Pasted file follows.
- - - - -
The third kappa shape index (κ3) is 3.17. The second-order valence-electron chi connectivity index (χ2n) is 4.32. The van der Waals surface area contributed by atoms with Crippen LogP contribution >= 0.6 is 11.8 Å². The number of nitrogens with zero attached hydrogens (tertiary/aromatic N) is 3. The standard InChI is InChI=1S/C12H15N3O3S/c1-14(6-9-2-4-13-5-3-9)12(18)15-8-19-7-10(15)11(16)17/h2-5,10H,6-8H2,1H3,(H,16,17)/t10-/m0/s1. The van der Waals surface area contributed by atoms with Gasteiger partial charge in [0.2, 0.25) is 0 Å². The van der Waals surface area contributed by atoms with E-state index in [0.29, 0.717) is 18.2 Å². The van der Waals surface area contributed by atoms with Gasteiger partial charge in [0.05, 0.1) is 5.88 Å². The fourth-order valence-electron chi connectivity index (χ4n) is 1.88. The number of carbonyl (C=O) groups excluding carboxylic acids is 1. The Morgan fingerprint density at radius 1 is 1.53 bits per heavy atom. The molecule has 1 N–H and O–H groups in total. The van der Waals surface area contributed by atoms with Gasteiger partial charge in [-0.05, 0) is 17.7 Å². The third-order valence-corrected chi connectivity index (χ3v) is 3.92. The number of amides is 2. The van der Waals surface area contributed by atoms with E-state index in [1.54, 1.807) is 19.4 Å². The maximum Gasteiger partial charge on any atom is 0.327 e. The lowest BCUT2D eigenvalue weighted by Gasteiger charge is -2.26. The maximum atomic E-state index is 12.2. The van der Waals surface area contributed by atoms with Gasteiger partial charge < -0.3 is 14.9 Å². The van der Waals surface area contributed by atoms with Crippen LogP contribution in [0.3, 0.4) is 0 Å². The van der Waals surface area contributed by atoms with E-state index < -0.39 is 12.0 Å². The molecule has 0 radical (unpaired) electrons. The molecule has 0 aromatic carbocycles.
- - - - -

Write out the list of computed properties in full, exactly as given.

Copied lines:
The third kappa shape index (κ3) is 3.17. The second-order valence-electron chi connectivity index (χ2n) is 4.32. The van der Waals surface area contributed by atoms with Crippen LogP contribution >= 0.6 is 11.8 Å². The number of nitrogens with zero attached hydrogens (tertiary/aromatic N) is 3. The standard InChI is InChI=1S/C12H15N3O3S/c1-14(6-9-2-4-13-5-3-9)12(18)15-8-19-7-10(15)11(16)17/h2-5,10H,6-8H2,1H3,(H,16,17)/t10-/m0/s1. The van der Waals surface area contributed by atoms with Gasteiger partial charge in [0.2, 0.25) is 0 Å². The van der Waals surface area contributed by atoms with E-state index in [0.29, 0.717) is 18.2 Å². The van der Waals surface area contributed by atoms with Gasteiger partial charge in [0.05, 0.1) is 5.88 Å². The fourth-order valence-electron chi connectivity index (χ4n) is 1.88. The number of carbonyl (C=O) groups excluding carboxylic acids is 1. The Morgan fingerprint density at radius 1 is 1.53 bits per heavy atom. The molecule has 1 N–H and O–H groups in total. The van der Waals surface area contributed by atoms with Gasteiger partial charge in [-0.05, 0) is 17.7 Å². The third-order valence-corrected chi connectivity index (χ3v) is 3.92. The number of amides is 2. The van der Waals surface area contributed by atoms with E-state index in [1.54, 1.807) is 19.4 Å². The maximum Gasteiger partial charge on any atom is 0.327 e. The lowest BCUT2D eigenvalue weighted by Gasteiger charge is -2.26. The maximum atomic E-state index is 12.2. The van der Waals surface area contributed by atoms with Gasteiger partial charge < -0.3 is 14.9 Å². The van der Waals surface area contributed by atoms with Crippen LogP contribution in [0.3, 0.4) is 0 Å². The van der Waals surface area contributed by atoms with E-state index < -0.39 is 12.0 Å². The molecule has 0 radical (unpaired) electrons. The molecule has 0 aromatic carbocycles.